Wednesday, May 03, 2006

Good call on Moussaoui

As your blogstress writes, word comes that the jury in the case of Zacharias Moussaoui, a member of the 911 terrorist plot, has sentenced him to life in prison -- not death. This is a sage decision, even if it does provoke the U.S. right to rabid denouncements of the nation's judicial system.

As has been long discussed, a death sentence for Moussaoui will make a martyr out of this hateful, and likely mentally ill, would-be terrorist. Today's decision is one in which justice surely wins.

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Failing Afghanistan again

Anyone who's paid attention to the travails of the noble people of Afghanistan will not be surprised by today's New York Times report, by the indefatigable Carlotta Gall, of the Taliban's resurgence in that beleaguered nation. Of course, that would be a mere handful of Americans, since no one seems to care about the fate of the Afghans, who could be arguably credited with having ended the Cold War.

From Carlotta Gall's report:

In one of the most serious developments, some 200 Taliban have moved into the district of Panjwai, only a 20-minute drive from the capital of the south, Kandahar, Mr. Karzai's home city. The police and coalition forces clashed with them two weeks ago, yet the Taliban returned, walking in the villages openly with their weapons, and sitting under the trees eating mulberries, according to a resident of the district.

The resident, who asked not to be named for fear of reprisals, said the Taliban had been demanding food, lodging and the Muslim tithing, zakat, from villagers. Their brazenness and the failure of the United States-led coalition to deter them is turning public opinion about the effectiveness of the government.

[...]

Another man, Rahmatullah, told the general that his brother had been arrested by American forces and the raids and house searches had made the young men take to the hills to join the militants. "Release my brother and the tribal elders will persuade the young men to come back home and stop fighting," he said.

"The unemployment rate is very high and the people of Uruzgan are very poor," said Mullah Hamdullah, the elected head of the provincial council.
Your Webwench finds this set of developments the natural result of the Bush administration's unconscionable foreign policy -- and that includes its ostensible promotion of "democracy" around the world.

For several centuries, the Afghan people have been used as pawns in contests for empire by major powers. In the late 20th century, that took the form of a proxy war between the Soviet Union and the United States -- a war that laid the groundwork for the rise of the Taliban and the current crisis. If the American people truly wish to protect themselves from terrorism, they must learn this history.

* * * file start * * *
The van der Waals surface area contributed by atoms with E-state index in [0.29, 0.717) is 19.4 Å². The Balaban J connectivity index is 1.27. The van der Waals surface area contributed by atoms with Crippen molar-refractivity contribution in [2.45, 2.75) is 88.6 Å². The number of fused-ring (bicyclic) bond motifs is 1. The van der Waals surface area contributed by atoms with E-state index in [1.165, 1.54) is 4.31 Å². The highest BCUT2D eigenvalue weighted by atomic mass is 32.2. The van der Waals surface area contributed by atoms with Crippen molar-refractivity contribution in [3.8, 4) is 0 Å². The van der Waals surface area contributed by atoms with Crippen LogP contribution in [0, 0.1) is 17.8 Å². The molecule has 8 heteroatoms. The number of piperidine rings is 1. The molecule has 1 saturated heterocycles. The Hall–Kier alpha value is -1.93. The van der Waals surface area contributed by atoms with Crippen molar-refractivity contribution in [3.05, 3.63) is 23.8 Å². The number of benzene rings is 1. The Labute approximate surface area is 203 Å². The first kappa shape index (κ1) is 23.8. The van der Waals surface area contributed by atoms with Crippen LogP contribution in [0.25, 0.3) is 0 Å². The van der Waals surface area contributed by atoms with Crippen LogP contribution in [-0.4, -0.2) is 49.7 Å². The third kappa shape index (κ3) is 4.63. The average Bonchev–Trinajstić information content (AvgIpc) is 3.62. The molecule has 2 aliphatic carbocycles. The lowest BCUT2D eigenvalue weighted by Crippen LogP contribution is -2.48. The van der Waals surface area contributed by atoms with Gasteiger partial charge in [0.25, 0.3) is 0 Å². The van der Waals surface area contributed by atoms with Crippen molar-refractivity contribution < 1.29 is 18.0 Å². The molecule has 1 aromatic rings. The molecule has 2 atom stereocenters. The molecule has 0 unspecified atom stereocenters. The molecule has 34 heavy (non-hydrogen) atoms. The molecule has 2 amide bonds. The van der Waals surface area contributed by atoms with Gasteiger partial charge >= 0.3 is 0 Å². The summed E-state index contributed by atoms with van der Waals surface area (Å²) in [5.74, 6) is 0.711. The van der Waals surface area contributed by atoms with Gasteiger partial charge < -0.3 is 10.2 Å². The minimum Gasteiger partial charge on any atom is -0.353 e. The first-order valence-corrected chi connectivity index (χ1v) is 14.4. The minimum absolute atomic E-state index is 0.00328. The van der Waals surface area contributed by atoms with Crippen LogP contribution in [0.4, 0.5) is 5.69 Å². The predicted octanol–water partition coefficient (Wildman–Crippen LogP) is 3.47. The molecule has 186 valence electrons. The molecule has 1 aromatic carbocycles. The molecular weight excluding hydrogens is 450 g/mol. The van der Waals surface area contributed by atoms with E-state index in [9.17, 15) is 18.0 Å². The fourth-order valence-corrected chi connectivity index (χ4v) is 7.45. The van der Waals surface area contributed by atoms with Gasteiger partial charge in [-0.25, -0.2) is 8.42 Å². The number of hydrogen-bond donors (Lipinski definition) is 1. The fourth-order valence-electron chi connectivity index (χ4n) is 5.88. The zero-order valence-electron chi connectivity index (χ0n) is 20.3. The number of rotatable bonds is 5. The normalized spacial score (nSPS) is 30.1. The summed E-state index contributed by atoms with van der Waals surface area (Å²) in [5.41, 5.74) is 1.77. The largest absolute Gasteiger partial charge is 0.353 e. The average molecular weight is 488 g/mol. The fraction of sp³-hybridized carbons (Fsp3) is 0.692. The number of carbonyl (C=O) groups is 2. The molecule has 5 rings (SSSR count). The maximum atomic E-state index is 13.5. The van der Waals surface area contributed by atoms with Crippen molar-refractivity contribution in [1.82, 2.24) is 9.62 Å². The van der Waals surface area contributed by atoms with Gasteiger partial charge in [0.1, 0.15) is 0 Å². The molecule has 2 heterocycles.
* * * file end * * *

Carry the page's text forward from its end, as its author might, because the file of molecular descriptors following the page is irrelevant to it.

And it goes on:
When the Soviet Union invaded Afghanistan in the 1970s, the U.S. seized the opportunity to challenge that empire with the bodies of a foreign people. So it created, with the Pakistani intelligence operation, the madrassahs, or "religious" schools, in which Afghan jihadis were trained and indoctrinated. Afghan warriors were provided with weapons, such as shoulder-launched Stinger anti-aircraft missiles, courtesy of the U.S. and funneled through Pakistan's repressive military regime.

Now, don't get your cybertrix wrong -- she sees nothing wrong in supporting a besieged people against the aggression of a bloodthirsty empire. But the means by which this was done were often reprehensible, and when the Afghans succeeded in breaking the back of the Great Bear, the U.S. turned around and left them with nothing but a destroyed nation, lacking even the means to adequately feed its people. Our government did nothing to help them rebuild, and instead left the rubble strewn with tactical weapons for competing warlords to turn on each other and anyone who got in the way. Meanwhile, Reagan and Bush père took credit for the demise of the Soviet Union. Nice goin', fellas.

In the wake of 911, the Afghans again find themselves similarly screwed. A corrupt, ostensibly democratic, government has been installed in Kabul, while the Taliban run wild in the countryside. Instead of rebuilding and supporting economic development on the needed scale, the U.S. has turned its face from Afghanistan's woes in its terrorist-creating adventure in Iraq.

And our biggest woe is stated as the high price of oil. Big whup.

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National security spying discussion
on Diane Rehm

As she gets her late start at today's posting, your blogstress is listening to a most interesting discussion on today's edition of The Diane Rehm Show, a show syndicated to NPR affiliates, on the massive levels of spying focused on "U.S. persons," a category that includes U.S. citizens and others who are in the country legally. Today's show (click on the above link and click on appropriate player in the left-hand sidebar to listen to live stream) features David Cole (the Georgetown University law professor, not the Washington, D.C., guitar virtuoso), former Reagan administration Justice Department official Lee Casey, and Robert Block, the Wall Street Journal journalist who last week reported on the Defense Department's data-mining expeditions against Americans. The audio will be posted online at about noontime, EDT.

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